Part of what drives conservative opposition is the fear of being surrounded and outnumbered. This rally-round-the-flag response I see constantly when I am back home in Alabama. Having a long history of feeling marginalized and having its concerns discounted by the rest of the country provides a substantial ability and precedent to band together. After having fallen out of power altogether, it is a well-worn identity that can be easily embraced yet again. Not only that, at this point at least, Republicans really have everything to gain and nothing to lose. They can afford to speak with more or less one voice projected directly towards their base because, as has been exhaustively reported, moderate voices are currently few and far between. Energy does not need to be devoted to keeping everyone on board. Liberals and Democrats can be easily vilified as smug oppressors, forcing their version of ill-suited progress upon a public which would like nothing more than to be left alone to run its affairs in its own way. Still, at some point free will and laissez-faire produces more harm than good and intervention is necessary.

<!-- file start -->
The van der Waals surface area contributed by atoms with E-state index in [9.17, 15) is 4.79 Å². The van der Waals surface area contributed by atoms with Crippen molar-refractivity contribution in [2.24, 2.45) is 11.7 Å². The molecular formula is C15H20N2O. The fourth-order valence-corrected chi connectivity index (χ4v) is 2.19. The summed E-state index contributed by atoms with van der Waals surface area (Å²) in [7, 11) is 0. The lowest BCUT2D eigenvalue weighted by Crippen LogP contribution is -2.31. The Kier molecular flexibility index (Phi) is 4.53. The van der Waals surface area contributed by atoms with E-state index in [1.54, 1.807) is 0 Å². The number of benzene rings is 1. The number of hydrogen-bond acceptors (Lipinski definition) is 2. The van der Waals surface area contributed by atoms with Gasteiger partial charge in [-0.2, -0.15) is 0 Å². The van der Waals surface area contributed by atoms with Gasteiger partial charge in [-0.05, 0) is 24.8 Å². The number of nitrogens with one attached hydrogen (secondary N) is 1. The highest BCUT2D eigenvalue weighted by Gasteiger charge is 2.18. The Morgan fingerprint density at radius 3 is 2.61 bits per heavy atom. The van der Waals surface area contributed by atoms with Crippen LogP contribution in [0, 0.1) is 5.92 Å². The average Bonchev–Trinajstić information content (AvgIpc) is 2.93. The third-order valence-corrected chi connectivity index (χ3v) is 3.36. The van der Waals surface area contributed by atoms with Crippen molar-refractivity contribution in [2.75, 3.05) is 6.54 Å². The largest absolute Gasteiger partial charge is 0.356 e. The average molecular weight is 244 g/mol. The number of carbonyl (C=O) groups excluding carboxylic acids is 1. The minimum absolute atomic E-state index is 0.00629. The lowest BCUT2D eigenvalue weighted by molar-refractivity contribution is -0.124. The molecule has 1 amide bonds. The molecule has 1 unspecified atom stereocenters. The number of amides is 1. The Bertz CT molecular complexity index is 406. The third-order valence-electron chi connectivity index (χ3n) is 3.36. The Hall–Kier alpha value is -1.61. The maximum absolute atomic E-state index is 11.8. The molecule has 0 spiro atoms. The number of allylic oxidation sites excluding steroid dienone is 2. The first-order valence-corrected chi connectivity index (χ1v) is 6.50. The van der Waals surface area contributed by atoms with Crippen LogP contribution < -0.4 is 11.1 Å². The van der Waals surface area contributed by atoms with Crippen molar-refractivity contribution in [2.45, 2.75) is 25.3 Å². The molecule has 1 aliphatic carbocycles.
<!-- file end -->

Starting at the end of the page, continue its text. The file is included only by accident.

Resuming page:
In the meantime, it might be best for us to embrace, for the first time in decades what being the majority party entails. We seem to have gotten out of practice over the years. It means being inclusive without papering over differences and knowing also how to engage different wings and blocs in honest conversation without degenerating into fratricide. On this point, the media seems poised and eager to pronounce a party at war with itself because doing so promises rapt attention, increased readership, and a steady stream of interesting, lurid headlines. Let’s not go there, please. What I see is not exposed fault lines in stretched tautly in anticipation of a major tremor, but rather something quite different. I see the inevitable stress and strain which characterizes the democratic process at work, one which never provides a satisfying rallying cry for anyone until its conclusion, or until its effects are judged by the direct impact made upon those whom it sets out to help. At times we forget that the formulation of reform is often much less important than its role in improving the lives of others, but the former does make for good theater. The latter might not make for interesting copy, but it is upon this standard that we ought to judge success or failure. In so doing, we ought to act and choose our words accordingly.